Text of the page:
My most immediate concern, which I've been chronicling of late over on this Tumblr, has been the conflation of "open data" with "open government," an issue well-explored by Harlan Yu and David Robinson in this paper. I've also been publicly concerned about the apparent emphasis put on open data - seemingly at the expense of other open government-related priorities - by the current UK government, which is slated to take over the co-chairmanship of OGP shortly. (An excellent unpacking of those concerns can be found in this letter from leading UK NGOs to the government.)" READ MORE

A Sea Change for World Bank Publishing

Carlos Rossel's picture

On April 10th the World Bank announced that it is adopting an open access (OA) policy that requires that all research and knowledge products written by staff, and the associated datasets that underpin the research, be deposited in an open access repository and that these works be released under a Creative Commons (CC) license. Also on this date the Bank launched the new open access repository, the Open Knowledge Repository (OKR). This represents a sea change in the Bank’s approach to publishing, builds on the Open Data initiative and the Access to Information policy implemented in 2010, and is another cornerstone in the Bank’s move toward ever-greater openness and its focus on results and accountability.

Weekly Wire: the Global Forum

Kalliope Kokolis's picture

These are some of the views and reports relevant to our readers that caught our attention this week.

Mobile Media Toolkit
A Profound Media Shift in the Arab World

“A report from the Center for International Media Assistance analyzes the growth of digital media in the Arab region.

A new report from the Center for International Media Assistance (CIMA) highlights a profound media shift happening in the Arab world. Amidst continued repression and threats to free expression, both online and offline, this year saw tens of millions of individuals and news outlets using social and digital media tools to capture and share events. The full report is available here: Digital Media in the Arab World One Year After the Revolutions.”   READ MORE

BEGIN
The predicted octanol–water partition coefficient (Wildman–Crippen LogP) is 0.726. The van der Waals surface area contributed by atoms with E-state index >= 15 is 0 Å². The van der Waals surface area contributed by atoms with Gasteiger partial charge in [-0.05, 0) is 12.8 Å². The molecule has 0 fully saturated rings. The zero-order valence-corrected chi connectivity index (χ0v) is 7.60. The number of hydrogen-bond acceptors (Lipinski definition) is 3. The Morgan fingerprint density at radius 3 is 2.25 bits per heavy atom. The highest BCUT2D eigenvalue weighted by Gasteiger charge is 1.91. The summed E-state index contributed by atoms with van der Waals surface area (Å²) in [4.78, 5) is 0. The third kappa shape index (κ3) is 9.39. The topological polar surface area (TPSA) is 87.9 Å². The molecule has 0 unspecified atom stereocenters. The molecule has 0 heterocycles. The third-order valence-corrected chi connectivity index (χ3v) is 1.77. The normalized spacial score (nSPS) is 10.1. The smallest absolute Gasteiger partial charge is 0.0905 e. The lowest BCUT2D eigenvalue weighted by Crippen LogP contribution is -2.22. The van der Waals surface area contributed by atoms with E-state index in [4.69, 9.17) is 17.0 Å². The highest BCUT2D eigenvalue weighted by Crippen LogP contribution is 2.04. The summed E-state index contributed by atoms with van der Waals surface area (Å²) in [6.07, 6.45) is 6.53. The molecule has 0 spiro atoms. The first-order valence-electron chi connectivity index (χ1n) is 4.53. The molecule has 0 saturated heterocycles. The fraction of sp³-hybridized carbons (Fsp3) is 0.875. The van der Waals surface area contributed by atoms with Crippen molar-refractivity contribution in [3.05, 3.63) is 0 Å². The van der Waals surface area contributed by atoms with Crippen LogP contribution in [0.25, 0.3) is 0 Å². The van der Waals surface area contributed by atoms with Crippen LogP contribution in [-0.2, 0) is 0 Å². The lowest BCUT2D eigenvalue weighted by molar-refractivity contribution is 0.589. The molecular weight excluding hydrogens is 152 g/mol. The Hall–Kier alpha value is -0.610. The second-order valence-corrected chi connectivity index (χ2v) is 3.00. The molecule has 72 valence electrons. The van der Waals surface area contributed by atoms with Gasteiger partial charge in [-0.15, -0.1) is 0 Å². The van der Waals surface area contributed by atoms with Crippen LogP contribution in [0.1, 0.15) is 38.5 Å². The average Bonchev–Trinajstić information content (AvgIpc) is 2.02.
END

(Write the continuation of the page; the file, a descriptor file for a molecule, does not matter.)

How Do You Explain Open Development?

Maya Brahmam's picture

A few weeks ago, I was wrestling with how to frame the narrative on the open development agenda—open data, open knowledge, open solutions – at the Bank. The work in this area has multiplied across the Bank and for many it was a bit bewildering – lots of new initiatives, interesting ideas, experimental projects – and so it was important to explain in a simple and compelling way how all of these pieces fit together.

I drew in a number of colleagues working on open data and open knowledge to discuss and think about ways to do this. We agreed that Open Development properly executed should allow us to ask and answer 3 basic questions:

Citizens Love Transparency

Maya Brahmam's picture

Governments? Not so much…When Francis Maude spoke at the World Bank recently on the topic of open data and open government, he said, “The truth is governments have generally collected and hoarded information about their countries and their people…”

Today, however, the context has changed. Citizens are demanding more accountability and openness, and new technologies are making it easier to share data and information more freely. There are also sound reasons for doing this as experience indicates that having a more informed citizenry improves services, and open data has the potential to generate a host of new services and businesses.